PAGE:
00:00 / 00:00
Bundle branch block
Pulseless electrical activity
Atrioventricular nodal reentrant tachycardia (AVNRT)
Premature atrial contraction
Long QT syndrome and Torsade de pointes
Premature ventricular contraction
Coronary steal syndrome
Coarctation of the aorta
Polycystic kidney disease
Renal artery stenosis
Peripheral artery disease
Subclavian steal syndrome
Superior mesenteric artery syndrome
Human herpesvirus 8 (Kaposi sarcoma)
Chronic venous insufficiency
Deep vein thrombosis
Acyanotic congenital heart defects: Pathology review
Aortic dissections and aneurysms: Pathology review
Atherosclerosis and arteriosclerosis: Pathology review
Cardiac and vascular tumors: Pathology review
Cardiomyopathies: Pathology review
Coronary artery disease: Pathology review
Cyanotic congenital heart defects: Pathology review
Dyslipidemias: Pathology review
Endocarditis: Pathology review
Heart blocks: Pathology review
Heart failure: Pathology review
Hypertension: Pathology review
Pericardial disease: Pathology review
Peripheral artery disease: Pathology review
Shock: Pathology review
Supraventricular arrhythmias: Pathology review
Valvular heart disease: Pathology review
Vasculitis: Pathology review
Ventricular arrhythmias: Pathology review
Mitral valve disease
0 / 26 complete
0 / 7 complete
fragile X syndrome p. 60
renal cyst disorders and p. 628
The mitral valve has two leaflets: the anterior leaflet and the posterior leaflet. Together, they separate the left atrium from the left ventricle. During systole the valve closes, which means blood cannot do anything but be ejected out of the aortic valve and into circulation.
If the mitral valve doesn’t completely shut, blood can leak back into the left atrium; this is called mitral valve regurgitation. During diastole, the mitral valve opens and lets blood fill into the ventricle. If the mitral valve doesn’t open enough, it gets harder to fill the left ventricle; this is called mitral valve stenosis.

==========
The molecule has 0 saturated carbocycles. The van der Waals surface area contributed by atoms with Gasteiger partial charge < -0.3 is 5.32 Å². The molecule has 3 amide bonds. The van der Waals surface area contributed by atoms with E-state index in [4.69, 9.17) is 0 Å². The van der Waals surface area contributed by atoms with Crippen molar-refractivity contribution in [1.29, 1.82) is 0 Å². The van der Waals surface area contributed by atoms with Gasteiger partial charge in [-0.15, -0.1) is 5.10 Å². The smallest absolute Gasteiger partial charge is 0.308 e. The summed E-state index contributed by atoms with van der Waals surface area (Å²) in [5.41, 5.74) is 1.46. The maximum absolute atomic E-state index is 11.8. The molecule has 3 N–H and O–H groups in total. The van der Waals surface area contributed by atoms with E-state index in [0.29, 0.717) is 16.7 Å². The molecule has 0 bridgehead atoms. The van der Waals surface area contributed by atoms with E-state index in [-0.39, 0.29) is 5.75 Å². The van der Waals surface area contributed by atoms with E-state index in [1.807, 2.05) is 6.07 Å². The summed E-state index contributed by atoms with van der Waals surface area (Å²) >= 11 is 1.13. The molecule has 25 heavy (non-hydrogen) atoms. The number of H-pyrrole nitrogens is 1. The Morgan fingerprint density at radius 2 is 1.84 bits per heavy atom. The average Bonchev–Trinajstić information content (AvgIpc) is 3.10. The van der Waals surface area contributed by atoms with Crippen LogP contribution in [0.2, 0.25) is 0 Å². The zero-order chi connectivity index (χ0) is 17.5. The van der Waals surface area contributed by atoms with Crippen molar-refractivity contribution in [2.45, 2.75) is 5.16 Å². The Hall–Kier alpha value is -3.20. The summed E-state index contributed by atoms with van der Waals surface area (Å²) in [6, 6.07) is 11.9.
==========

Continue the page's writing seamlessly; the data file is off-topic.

Let’s start with mitral valve regurgitation. The leading cause of mitral valve regurgitation, and the most common of all valvular conditions, is mitral valve prolapse. When the left ventricle contracts during systole, a ton of pressure is generated so that the blood can be pumped out of the aortic valve; therefore, a lot of pressure pushes on that closed mitral valve. Normally, the papillary muscles and connective tissue, called chordae tendineae or heart strings, keep the valve from prolapsing, or falling back into the atrium.
With mitral valve prolapse, the connective tissue of the leaflets and surrounding tissue are weakened; this is called myxomatous degeneration. Why this happens isn’t well understood, but it is sometimes associated with connective tissue disorders, such as Marfan syndrome and Ehlers-Danlos syndrome. Myxomatous degeneration results in a larger valve leaflet area and elongation of the chordae tendineae, which can sometimes rupture; this rupture typically happens to the chordae tendineae on the posterior leaflet, and can cause the posterior leaflet to fold up into the left atrium.
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